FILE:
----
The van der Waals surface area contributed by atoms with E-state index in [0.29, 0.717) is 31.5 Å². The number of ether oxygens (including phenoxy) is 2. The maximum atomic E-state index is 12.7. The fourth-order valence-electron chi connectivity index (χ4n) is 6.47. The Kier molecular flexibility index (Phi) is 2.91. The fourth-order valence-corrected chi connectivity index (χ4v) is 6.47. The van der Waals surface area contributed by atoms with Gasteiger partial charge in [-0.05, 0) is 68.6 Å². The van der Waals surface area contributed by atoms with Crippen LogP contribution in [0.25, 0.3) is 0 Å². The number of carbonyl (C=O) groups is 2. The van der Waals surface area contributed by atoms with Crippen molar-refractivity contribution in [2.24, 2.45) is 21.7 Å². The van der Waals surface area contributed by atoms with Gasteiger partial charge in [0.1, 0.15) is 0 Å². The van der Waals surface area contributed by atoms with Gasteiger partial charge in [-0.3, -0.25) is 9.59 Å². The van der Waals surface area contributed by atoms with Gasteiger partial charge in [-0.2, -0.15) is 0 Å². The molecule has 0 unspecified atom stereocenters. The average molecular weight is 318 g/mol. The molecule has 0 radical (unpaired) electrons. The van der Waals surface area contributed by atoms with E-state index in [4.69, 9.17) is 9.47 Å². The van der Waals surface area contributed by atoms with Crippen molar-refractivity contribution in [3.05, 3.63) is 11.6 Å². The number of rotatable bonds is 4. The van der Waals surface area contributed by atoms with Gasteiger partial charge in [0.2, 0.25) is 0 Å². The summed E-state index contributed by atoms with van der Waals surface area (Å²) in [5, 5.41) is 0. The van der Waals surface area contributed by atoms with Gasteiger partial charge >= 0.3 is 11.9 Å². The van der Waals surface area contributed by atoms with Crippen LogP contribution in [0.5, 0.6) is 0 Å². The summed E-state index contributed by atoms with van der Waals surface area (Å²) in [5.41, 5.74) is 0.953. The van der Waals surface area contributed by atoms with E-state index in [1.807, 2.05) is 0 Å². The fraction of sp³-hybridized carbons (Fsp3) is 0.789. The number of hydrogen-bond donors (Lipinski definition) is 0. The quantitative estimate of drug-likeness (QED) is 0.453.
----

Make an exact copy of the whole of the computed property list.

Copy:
The van der Waals surface area contributed by atoms with E-state index in [0.29, 0.717) is 31.5 Å². The number of ether oxygens (including phenoxy) is 2. The maximum atomic E-state index is 12.7. The fourth-order valence-electron chi connectivity index (χ4n) is 6.47. The Kier molecular flexibility index (Phi) is 2.91. The fourth-order valence-corrected chi connectivity index (χ4v) is 6.47. The van der Waals surface area contributed by atoms with Gasteiger partial charge in [-0.05, 0) is 68.6 Å². The van der Waals surface area contributed by atoms with Crippen LogP contribution in [0.25, 0.3) is 0 Å². The number of carbonyl (C=O) groups is 2. The van der Waals surface area contributed by atoms with Crippen molar-refractivity contribution in [2.24, 2.45) is 21.7 Å². The van der Waals surface area contributed by atoms with Gasteiger partial charge in [0.1, 0.15) is 0 Å². The van der Waals surface area contributed by atoms with Gasteiger partial charge in [-0.3, -0.25) is 9.59 Å². The van der Waals surface area contributed by atoms with Gasteiger partial charge in [-0.2, -0.15) is 0 Å². The molecule has 0 unspecified atom stereocenters. The average molecular weight is 318 g/mol. The molecule has 0 radical (unpaired) electrons. The van der Waals surface area contributed by atoms with E-state index in [4.69, 9.17) is 9.47 Å². The van der Waals surface area contributed by atoms with Crippen molar-refractivity contribution in [3.05, 3.63) is 11.6 Å². The number of rotatable bonds is 4. The van der Waals surface area contributed by atoms with Gasteiger partial charge in [0.2, 0.25) is 0 Å². The summed E-state index contributed by atoms with van der Waals surface area (Å²) in [5, 5.41) is 0. The van der Waals surface area contributed by atoms with Gasteiger partial charge >= 0.3 is 11.9 Å². The van der Waals surface area contributed by atoms with Crippen LogP contribution in [0.5, 0.6) is 0 Å². The summed E-state index contributed by atoms with van der Waals surface area (Å²) in [5.41, 5.74) is 0.953. The van der Waals surface area contributed by atoms with E-state index in [1.807, 2.05) is 0 Å². The fraction of sp³-hybridized carbons (Fsp3) is 0.789. The number of hydrogen-bond donors (Lipinski definition) is 0. The quantitative estimate of drug-likeness (QED) is 0.453.